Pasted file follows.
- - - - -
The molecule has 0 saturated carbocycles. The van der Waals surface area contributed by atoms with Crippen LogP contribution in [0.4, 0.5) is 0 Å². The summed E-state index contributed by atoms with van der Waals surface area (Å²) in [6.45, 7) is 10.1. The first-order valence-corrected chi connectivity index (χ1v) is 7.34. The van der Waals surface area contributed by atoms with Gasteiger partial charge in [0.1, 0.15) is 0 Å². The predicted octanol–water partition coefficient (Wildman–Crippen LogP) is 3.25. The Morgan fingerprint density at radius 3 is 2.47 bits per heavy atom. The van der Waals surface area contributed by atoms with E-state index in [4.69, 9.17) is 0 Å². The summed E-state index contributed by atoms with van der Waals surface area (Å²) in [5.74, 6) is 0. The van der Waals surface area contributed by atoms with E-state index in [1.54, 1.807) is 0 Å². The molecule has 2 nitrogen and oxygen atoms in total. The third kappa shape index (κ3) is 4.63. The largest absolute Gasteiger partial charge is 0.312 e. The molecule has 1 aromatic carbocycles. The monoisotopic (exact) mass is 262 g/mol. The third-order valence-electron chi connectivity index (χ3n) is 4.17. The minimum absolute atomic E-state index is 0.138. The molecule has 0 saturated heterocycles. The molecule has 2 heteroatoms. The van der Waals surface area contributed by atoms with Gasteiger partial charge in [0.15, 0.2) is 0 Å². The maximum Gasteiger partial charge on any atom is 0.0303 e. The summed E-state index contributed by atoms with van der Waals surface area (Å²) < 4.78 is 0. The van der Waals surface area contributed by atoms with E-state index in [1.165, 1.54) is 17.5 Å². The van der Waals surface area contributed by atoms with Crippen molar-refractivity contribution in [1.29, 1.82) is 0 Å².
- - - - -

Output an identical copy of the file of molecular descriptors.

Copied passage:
The molecule has 0 saturated carbocycles. The van der Waals surface area contributed by atoms with Crippen LogP contribution in [0.4, 0.5) is 0 Å². The summed E-state index contributed by atoms with van der Waals surface area (Å²) in [6.45, 7) is 10.1. The first-order valence-corrected chi connectivity index (χ1v) is 7.34. The van der Waals surface area contributed by atoms with Gasteiger partial charge in [0.1, 0.15) is 0 Å². The predicted octanol–water partition coefficient (Wildman–Crippen LogP) is 3.25. The Morgan fingerprint density at radius 3 is 2.47 bits per heavy atom. The van der Waals surface area contributed by atoms with E-state index in [4.69, 9.17) is 0 Å². The summed E-state index contributed by atoms with van der Waals surface area (Å²) in [5.74, 6) is 0. The van der Waals surface area contributed by atoms with E-state index in [1.54, 1.807) is 0 Å². The molecule has 2 nitrogen and oxygen atoms in total. The third kappa shape index (κ3) is 4.63. The largest absolute Gasteiger partial charge is 0.312 e. The molecule has 1 aromatic carbocycles. The monoisotopic (exact) mass is 262 g/mol. The third-order valence-electron chi connectivity index (χ3n) is 4.17. The minimum absolute atomic E-state index is 0.138. The molecule has 0 saturated heterocycles. The molecule has 2 heteroatoms. The van der Waals surface area contributed by atoms with Gasteiger partial charge in [0.15, 0.2) is 0 Å². The maximum Gasteiger partial charge on any atom is 0.0303 e. The summed E-state index contributed by atoms with van der Waals surface area (Å²) < 4.78 is 0. The van der Waals surface area contributed by atoms with E-state index in [1.165, 1.54) is 17.5 Å². The van der Waals surface area contributed by atoms with Crippen molar-refractivity contribution in [1.29, 1.82) is 0 Å².